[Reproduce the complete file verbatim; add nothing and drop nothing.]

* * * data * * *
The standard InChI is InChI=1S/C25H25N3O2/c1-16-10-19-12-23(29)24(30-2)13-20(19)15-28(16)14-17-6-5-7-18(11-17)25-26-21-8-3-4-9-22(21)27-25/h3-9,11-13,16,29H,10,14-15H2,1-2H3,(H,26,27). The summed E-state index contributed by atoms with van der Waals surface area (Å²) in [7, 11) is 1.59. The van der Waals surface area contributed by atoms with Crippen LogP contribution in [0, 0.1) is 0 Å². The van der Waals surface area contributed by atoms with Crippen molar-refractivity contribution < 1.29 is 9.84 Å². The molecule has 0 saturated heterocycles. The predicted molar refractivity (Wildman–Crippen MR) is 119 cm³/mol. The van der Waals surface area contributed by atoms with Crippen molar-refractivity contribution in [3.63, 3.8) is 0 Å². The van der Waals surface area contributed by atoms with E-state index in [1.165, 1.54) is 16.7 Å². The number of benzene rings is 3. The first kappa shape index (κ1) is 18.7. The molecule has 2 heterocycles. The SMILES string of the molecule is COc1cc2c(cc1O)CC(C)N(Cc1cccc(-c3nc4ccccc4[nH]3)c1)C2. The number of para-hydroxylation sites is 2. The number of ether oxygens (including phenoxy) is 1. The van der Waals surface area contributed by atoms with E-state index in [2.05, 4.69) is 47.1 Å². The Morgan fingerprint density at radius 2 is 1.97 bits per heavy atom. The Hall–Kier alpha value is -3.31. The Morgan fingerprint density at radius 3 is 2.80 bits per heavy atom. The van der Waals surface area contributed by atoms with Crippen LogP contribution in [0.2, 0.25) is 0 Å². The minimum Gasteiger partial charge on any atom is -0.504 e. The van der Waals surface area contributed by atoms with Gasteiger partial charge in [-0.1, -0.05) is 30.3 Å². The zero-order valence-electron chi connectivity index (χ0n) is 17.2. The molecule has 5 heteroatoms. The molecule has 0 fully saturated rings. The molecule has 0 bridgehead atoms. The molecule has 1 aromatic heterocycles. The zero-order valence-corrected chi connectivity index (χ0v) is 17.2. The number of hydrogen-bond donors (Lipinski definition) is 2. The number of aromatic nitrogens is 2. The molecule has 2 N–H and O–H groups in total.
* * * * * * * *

The standard InChI is InChI=1S/C25H25N3O2/c1-16-10-19-12-23(29)24(30-2)13-20(19)15-28(16)14-17-6-5-7-18(11-17)25-26-21-8-3-4-9-22(21)27-25/h3-9,11-13,16,29H,10,14-15H2,1-2H3,(H,26,27). The summed E-state index contributed by atoms with van der Waals surface area (Å²) in [7, 11) is 1.59. The van der Waals surface area contributed by atoms with Crippen LogP contribution in [0, 0.1) is 0 Å². The van der Waals surface area contributed by atoms with Crippen molar-refractivity contribution < 1.29 is 9.84 Å². The molecule has 0 saturated heterocycles. The predicted molar refractivity (Wildman–Crippen MR) is 119 cm³/mol. The van der Waals surface area contributed by atoms with Crippen molar-refractivity contribution in [3.63, 3.8) is 0 Å². The van der Waals surface area contributed by atoms with E-state index in [1.165, 1.54) is 16.7 Å². The number of benzene rings is 3. The first kappa shape index (κ1) is 18.7. The molecule has 2 heterocycles. The SMILES string of the molecule is COc1cc2c(cc1O)CC(C)N(Cc1cccc(-c3nc4ccccc4[nH]3)c1)C2. The number of para-hydroxylation sites is 2. The number of ether oxygens (including phenoxy) is 1. The van der Waals surface area contributed by atoms with E-state index in [2.05, 4.69) is 47.1 Å². The Morgan fingerprint density at radius 2 is 1.97 bits per heavy atom. The Hall–Kier alpha value is -3.31. The Morgan fingerprint density at radius 3 is 2.80 bits per heavy atom. The van der Waals surface area contributed by atoms with Crippen LogP contribution in [0.2, 0.25) is 0 Å². The minimum Gasteiger partial charge on any atom is -0.504 e. The van der Waals surface area contributed by atoms with Gasteiger partial charge in [-0.1, -0.05) is 30.3 Å². The zero-order valence-electron chi connectivity index (χ0n) is 17.2. The molecule has 5 heteroatoms. The molecule has 0 fully saturated rings. The molecule has 0 bridgehead atoms. The molecule has 1 aromatic heterocycles. The zero-order valence-corrected chi connectivity index (χ0v) is 17.2. The number of hydrogen-bond donors (Lipinski definition) is 2. The number of aromatic nitrogens is 2. The molecule has 2 N–H and O–H groups in total.